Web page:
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Factoring

PaperStSoap

New member
Jun 26, 2012
9
Simplify

(x+3)1/2 - (x+3)3/2

i honestly am so lost on this one

how i approached it was

(x+3)1/2 [1 - ((x+3)3/2 / (x+3)1/2)]

but again, i have no idea what I'm doing.
 

Jameson

Administrator
Staff member
Jan 26, 2012
4,043
Simplify

(x+3)1/2 - (x+3)3/2

i honestly am so lost on this one

how i approached it was

(x+3)1/2 [1 - ((x+3)3/2 / (x+3)1/2)]

but again, i have no idea what I'm doing.
You're doing it correctly.

Now you need to use the fact that \(\displaystyle \frac{x^a}{x^b}=x^{a-b}\). Here you have the same term, (x+3), both the numerator and denominator so you can subtract the powers. What do you get once you do that?
 

PaperStSoap

New member
Jun 26, 2012
9
You're doing it correctly.

Now you need to use the fact that \(\displaystyle \frac{x^a}{x^b}=x^{a-b}\). Here you have the same term, (x+3), both the numerator and denominator so you can subtract the powers. What do you get once you do that?
well 3/2 minus 1/2 equals 1. so wouldnt [(x+3)/(x+3)] = 1?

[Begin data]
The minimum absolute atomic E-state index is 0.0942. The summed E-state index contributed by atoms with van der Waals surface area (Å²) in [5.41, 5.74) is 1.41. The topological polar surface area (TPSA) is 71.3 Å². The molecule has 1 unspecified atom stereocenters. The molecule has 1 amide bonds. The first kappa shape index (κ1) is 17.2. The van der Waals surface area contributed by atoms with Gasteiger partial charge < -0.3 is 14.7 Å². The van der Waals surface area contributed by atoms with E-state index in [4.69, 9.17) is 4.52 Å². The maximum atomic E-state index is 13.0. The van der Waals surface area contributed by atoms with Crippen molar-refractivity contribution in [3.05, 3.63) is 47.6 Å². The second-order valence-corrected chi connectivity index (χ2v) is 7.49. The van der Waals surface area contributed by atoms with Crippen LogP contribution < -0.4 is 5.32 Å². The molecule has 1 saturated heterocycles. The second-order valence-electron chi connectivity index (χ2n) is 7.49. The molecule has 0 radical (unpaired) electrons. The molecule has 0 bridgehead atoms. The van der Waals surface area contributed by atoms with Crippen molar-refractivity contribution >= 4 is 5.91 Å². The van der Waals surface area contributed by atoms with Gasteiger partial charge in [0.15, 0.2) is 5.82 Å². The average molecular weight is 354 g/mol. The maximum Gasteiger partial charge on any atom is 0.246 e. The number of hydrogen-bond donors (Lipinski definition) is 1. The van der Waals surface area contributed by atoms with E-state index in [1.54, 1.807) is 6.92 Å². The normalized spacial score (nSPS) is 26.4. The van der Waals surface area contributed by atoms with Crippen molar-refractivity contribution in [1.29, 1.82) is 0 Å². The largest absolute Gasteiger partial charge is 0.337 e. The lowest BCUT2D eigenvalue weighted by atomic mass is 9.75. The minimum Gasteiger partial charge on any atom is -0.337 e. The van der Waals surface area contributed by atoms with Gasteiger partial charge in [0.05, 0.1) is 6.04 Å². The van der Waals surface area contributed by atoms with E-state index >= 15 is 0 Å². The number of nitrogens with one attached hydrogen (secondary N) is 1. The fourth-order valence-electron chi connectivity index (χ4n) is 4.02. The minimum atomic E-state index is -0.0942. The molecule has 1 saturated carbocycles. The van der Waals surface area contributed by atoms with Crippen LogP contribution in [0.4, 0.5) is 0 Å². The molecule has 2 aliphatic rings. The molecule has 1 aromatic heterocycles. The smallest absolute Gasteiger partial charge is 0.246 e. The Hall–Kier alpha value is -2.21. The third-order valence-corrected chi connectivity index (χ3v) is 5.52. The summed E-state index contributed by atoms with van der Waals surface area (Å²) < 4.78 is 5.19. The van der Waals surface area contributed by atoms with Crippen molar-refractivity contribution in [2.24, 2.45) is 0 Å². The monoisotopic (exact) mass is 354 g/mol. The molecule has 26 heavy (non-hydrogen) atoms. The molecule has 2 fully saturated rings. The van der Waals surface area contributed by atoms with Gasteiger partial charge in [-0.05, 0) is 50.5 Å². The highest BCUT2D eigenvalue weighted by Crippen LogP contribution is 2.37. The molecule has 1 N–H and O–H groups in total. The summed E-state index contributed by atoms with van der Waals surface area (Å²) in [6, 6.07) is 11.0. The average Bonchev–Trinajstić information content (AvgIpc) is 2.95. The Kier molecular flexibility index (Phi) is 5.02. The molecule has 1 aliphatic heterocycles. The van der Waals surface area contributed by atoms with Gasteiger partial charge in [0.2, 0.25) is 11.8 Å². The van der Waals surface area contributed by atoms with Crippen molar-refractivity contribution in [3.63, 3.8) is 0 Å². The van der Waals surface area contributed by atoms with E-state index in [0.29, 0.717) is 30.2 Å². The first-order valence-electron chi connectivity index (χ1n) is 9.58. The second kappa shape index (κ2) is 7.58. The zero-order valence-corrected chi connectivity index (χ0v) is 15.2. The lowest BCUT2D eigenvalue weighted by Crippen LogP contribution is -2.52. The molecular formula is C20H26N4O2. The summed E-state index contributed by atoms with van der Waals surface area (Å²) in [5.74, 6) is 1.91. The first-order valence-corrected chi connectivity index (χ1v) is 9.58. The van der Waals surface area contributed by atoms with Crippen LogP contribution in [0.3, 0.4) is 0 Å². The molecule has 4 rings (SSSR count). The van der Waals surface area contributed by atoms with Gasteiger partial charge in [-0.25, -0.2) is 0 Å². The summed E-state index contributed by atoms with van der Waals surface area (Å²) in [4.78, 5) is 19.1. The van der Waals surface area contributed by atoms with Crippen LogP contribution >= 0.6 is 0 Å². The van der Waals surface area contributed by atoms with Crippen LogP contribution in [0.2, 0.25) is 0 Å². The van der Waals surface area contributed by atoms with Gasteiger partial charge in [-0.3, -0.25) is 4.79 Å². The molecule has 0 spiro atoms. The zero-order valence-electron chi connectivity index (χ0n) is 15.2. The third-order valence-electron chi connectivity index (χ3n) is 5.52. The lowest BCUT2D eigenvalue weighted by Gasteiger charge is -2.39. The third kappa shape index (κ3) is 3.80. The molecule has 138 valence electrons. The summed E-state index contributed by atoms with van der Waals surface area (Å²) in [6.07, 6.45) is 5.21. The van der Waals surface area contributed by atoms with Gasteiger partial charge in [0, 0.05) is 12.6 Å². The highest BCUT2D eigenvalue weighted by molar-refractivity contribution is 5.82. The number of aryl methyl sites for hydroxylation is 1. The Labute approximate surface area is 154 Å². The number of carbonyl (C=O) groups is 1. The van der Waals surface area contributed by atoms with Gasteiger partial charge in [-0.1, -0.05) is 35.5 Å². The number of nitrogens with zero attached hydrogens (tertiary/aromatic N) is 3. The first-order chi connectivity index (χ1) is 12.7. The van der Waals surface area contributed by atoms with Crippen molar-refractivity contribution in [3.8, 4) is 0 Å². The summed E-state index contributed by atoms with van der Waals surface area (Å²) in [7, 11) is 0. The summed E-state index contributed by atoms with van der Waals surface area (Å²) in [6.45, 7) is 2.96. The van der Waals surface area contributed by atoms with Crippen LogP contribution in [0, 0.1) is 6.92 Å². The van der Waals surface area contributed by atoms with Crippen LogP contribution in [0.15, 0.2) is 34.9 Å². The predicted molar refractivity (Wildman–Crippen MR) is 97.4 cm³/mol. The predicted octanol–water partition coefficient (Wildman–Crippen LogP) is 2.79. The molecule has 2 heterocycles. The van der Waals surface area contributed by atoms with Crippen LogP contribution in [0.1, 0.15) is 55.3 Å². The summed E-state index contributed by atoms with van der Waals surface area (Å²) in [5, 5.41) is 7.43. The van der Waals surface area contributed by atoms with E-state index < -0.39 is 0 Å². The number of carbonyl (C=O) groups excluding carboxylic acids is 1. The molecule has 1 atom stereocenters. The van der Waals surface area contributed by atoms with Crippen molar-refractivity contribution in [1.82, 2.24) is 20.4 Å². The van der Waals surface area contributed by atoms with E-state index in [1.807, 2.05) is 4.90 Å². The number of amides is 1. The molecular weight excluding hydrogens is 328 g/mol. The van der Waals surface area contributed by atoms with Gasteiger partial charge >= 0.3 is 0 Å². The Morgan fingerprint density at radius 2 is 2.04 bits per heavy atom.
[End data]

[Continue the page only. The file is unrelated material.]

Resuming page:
Jameson

Administrator
Staff member
Jan 26, 2012
4,043
well 3/2 minus 1/2 equals 1. so wouldnt [(x+3)/(x+3)] = 1?
Almost. You do get 1, but that's the new power. So you get
\(\displaystyle \frac{(x+3)^{\frac{3}{2}}}{(x+3)^{\frac{1}{2}}}=(x+3)^{\frac{2}{2}}=(x+3)^1=(x+3)\)
 

PaperStSoap

New member
Jun 26, 2012
9
so that would come out to

(x+3)^1/2 [1 - (x + 3)]
 

Jameson

Administrator
Staff member
Jan 26, 2012
4,043

PaperStSoap

New member
Jun 26, 2012
9
(x+3)^1/2[-x+2] ?
 

Jameson

Administrator
Staff member
Jan 26, 2012
4,043

PaperStSoap

New member
Jun 26, 2012
9
man i cant believe i messed that one up
so final answer is
(x+3)^1/2 (-x-2)